Just last month a good friend of mine back from Boston University finally decided to take the plunge with his college sweetheart, so I of course hopped on a flight to drink to the couples everlasting happiness. Now of course the wedding was fantastic, and I wish the happy couple all the best, but for me the highlight of any trip is doing the rounds at the liquor stores. Hong Kong, for all its strengths, still lingers at the tails of the new craft spirit movement, meaning that many of the most exciting products can only be found by people going overseas. It’s become an integral part of my planning for any trip to bookmark any notable liquor stores as well as cocktail bars in each city I visit.
There was a huge gap in my blog posts, and thats primarily because I felt suffocated at my post in The Ocean. Good news is that I’ve resigned from my position there, and will be starting a new job soon. Yay!
While I polish up some articles that have been stuck in limbo since forever, have a gander at some new entries in my Original Recipe section
When is loads of booze a bad thing?
An impossible thought, I know. The more the merrier, many people would say. Bartenders are, after all, competitive creatures, and one such measure on the mixology-o-meter is the number of rare and obscure liqueur and spirits on one’s back bar.
A fully loaded bar certainly does have its advantages. First off, it is an impressive sight; both inviting and daunting, a well lit wall of bottles gives a bar a certain charisma. And few bartenders can deny it feels good to thoughtfully twirl his (or even perhaps her) mustache and coyly ask a guest if he’s ever had such-and-such amaro when in all probability they have not, and then mix it into their next drink. Finally, there is the advantage of versatility; tastes and preferences vary wildly from person to person, and having access to a large arsenal of spirits and liqueurs allows you to cater to even the most finicky of individuals, or even perhaps update your menu at the drop of a hat.
But what is the cost of setting up a bar this way?
For centuries the people in China have enjoyed booze at celebrations, but few drank regularly. As incomes have shot up over the past 35 years, alcohol consumption has accelerated, says an article in The Economist. This article published in August this year together with its aptly crafted title ‘The Spirit Level’ and loud imagery showing a group of youth each with a bottle of the local Baijo to his lips, does enough to catch attention.
What the article presents is nothing economists would find alarming, who have for long found a positive correlation between growth in GDP and alcohol consumption. Indeed in case of China it has been sprinting in alcohol consumption as the GDP kept growing over the last decade, with the average annual consumption rising from 2.5 litres of pure alcohol in 1978 to 6.7 litres in 2010.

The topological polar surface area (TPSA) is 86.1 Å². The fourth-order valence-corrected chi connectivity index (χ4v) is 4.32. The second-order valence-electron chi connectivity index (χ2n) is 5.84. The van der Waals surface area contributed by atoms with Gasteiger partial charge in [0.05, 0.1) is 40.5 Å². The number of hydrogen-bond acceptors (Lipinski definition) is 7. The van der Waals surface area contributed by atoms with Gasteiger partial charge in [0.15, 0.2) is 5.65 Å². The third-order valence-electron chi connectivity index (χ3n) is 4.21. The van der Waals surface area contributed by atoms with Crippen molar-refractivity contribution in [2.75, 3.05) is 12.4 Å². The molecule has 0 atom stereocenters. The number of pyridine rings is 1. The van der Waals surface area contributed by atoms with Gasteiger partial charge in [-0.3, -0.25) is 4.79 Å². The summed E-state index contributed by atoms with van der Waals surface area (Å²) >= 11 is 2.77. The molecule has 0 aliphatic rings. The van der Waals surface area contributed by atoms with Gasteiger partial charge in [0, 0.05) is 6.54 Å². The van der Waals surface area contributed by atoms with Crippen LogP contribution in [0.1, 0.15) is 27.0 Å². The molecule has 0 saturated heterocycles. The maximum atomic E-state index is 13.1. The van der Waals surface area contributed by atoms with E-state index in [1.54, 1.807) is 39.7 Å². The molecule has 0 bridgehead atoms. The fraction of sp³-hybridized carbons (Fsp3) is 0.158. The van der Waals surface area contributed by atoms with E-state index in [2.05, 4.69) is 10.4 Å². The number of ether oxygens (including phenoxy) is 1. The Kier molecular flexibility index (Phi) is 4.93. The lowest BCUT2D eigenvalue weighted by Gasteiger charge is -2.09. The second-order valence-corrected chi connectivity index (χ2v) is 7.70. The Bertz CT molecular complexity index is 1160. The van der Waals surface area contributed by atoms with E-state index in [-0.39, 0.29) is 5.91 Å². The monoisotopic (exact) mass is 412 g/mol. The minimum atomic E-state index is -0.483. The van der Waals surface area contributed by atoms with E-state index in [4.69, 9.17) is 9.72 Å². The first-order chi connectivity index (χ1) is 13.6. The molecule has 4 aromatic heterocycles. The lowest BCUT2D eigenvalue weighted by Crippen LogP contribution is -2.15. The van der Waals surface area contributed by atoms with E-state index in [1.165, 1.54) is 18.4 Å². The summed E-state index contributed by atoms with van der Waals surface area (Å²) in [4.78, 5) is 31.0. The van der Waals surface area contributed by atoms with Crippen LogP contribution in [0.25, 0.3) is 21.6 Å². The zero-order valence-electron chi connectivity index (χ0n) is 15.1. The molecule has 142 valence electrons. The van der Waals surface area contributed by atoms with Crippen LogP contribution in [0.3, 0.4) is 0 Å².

Soju and Agriculture in the 20th Century
Like shochu, soju is a distilled product, but in Korea, the materials with which soju was traditionally made was generally restricted to rice, with a small number of producers using cereals such as barley or wheat. Up until 1910, there were a number of independent producers of soju, but during the Japanese occupation of Korea, many of these operations were shut down. Only a small number of producers that were supportive of Japanese government and policy were granted special privileges to run their stills. Meanwhile the Japanese colonial government instituted several changes to boost Korean productivity, through the introduction of improved infrastructure such as railways, modern medicine, and what was called the Rice Production Development Program, with the final goal being to increase resources available to the Japanese Empire. During the course of WWII, these gains in rice and cereals production were lost, as they were diverted to the Japanese military, forcing the few distillers in operation to limit their production or shut down for want of raw materials.
First things first; an apology from me for leaving the blog unattended for so long. I had been absolutely buried in a enormous amount of things to do, between moving house, to quitting my job(s), designing a new menu for a bar, and getting started on my MBA.
The good news is that because my MBA program kicks off with a month-long stay in Beijing, I found the opportunity to stop by Korea to say high to relatives, drink maekgolli, eat copious amounts barbecued beef, and otherwise unwind. In between all my Nero-esque debauchery, I managed to squeeze in a day trip to Andong, home to a Korean ‘Intangible Cultural Heritage’, Andong Soju. Continue Reading